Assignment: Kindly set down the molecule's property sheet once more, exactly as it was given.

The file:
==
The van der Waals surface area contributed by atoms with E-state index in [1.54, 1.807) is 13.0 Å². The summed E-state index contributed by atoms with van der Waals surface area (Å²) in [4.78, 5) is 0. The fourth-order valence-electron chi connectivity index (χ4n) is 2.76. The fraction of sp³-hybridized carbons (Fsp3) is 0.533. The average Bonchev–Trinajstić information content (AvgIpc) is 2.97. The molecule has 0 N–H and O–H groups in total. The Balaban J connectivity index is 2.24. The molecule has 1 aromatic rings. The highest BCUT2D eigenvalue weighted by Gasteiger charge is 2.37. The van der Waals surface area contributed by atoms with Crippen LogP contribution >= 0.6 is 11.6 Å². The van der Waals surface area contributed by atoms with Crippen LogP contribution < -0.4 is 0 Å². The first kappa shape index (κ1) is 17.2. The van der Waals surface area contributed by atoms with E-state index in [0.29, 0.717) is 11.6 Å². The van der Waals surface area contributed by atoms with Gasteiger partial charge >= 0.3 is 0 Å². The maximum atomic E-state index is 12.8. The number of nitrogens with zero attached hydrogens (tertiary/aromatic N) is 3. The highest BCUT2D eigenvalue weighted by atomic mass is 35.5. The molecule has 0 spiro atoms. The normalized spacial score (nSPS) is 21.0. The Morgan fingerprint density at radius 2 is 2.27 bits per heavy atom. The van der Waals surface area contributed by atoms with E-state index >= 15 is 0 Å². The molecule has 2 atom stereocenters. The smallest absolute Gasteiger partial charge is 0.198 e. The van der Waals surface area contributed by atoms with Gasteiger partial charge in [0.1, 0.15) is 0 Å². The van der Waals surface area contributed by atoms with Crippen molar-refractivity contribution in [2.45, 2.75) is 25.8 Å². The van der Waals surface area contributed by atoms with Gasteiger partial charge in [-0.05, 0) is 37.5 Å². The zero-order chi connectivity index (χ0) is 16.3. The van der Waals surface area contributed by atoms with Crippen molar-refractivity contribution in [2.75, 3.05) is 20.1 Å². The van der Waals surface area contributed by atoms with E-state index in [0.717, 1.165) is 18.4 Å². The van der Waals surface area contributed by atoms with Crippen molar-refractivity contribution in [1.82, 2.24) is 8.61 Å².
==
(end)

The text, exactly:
The van der Waals surface area contributed by atoms with E-state index in [1.54, 1.807) is 13.0 Å². The summed E-state index contributed by atoms with van der Waals surface area (Å²) in [4.78, 5) is 0. The fourth-order valence-electron chi connectivity index (χ4n) is 2.76. The fraction of sp³-hybridized carbons (Fsp3) is 0.533. The average Bonchev–Trinajstić information content (AvgIpc) is 2.97. The molecule has 0 N–H and O–H groups in total. The Balaban J connectivity index is 2.24. The molecule has 1 aromatic rings. The highest BCUT2D eigenvalue weighted by Gasteiger charge is 2.37. The van der Waals surface area contributed by atoms with Crippen LogP contribution >= 0.6 is 11.6 Å². The van der Waals surface area contributed by atoms with Crippen LogP contribution < -0.4 is 0 Å². The first kappa shape index (κ1) is 17.2. The van der Waals surface area contributed by atoms with E-state index in [0.29, 0.717) is 11.6 Å². The van der Waals surface area contributed by atoms with Gasteiger partial charge >= 0.3 is 0 Å². The maximum atomic E-state index is 12.8. The number of nitrogens with zero attached hydrogens (tertiary/aromatic N) is 3. The highest BCUT2D eigenvalue weighted by atomic mass is 35.5. The molecule has 0 spiro atoms. The normalized spacial score (nSPS) is 21.0. The Morgan fingerprint density at radius 2 is 2.27 bits per heavy atom. The van der Waals surface area contributed by atoms with E-state index >= 15 is 0 Å². The molecule has 2 atom stereocenters. The smallest absolute Gasteiger partial charge is 0.198 e. The van der Waals surface area contributed by atoms with Gasteiger partial charge in [0.1, 0.15) is 0 Å². The van der Waals surface area contributed by atoms with Crippen molar-refractivity contribution in [2.45, 2.75) is 25.8 Å². The van der Waals surface area contributed by atoms with Gasteiger partial charge in [-0.05, 0) is 37.5 Å². The zero-order chi connectivity index (χ0) is 16.3. The van der Waals surface area contributed by atoms with Crippen molar-refractivity contribution in [2.75, 3.05) is 20.1 Å². The van der Waals surface area contributed by atoms with E-state index in [0.717, 1.165) is 18.4 Å². The van der Waals surface area contributed by atoms with Crippen molar-refractivity contribution in [1.82, 2.24) is 8.61 Å².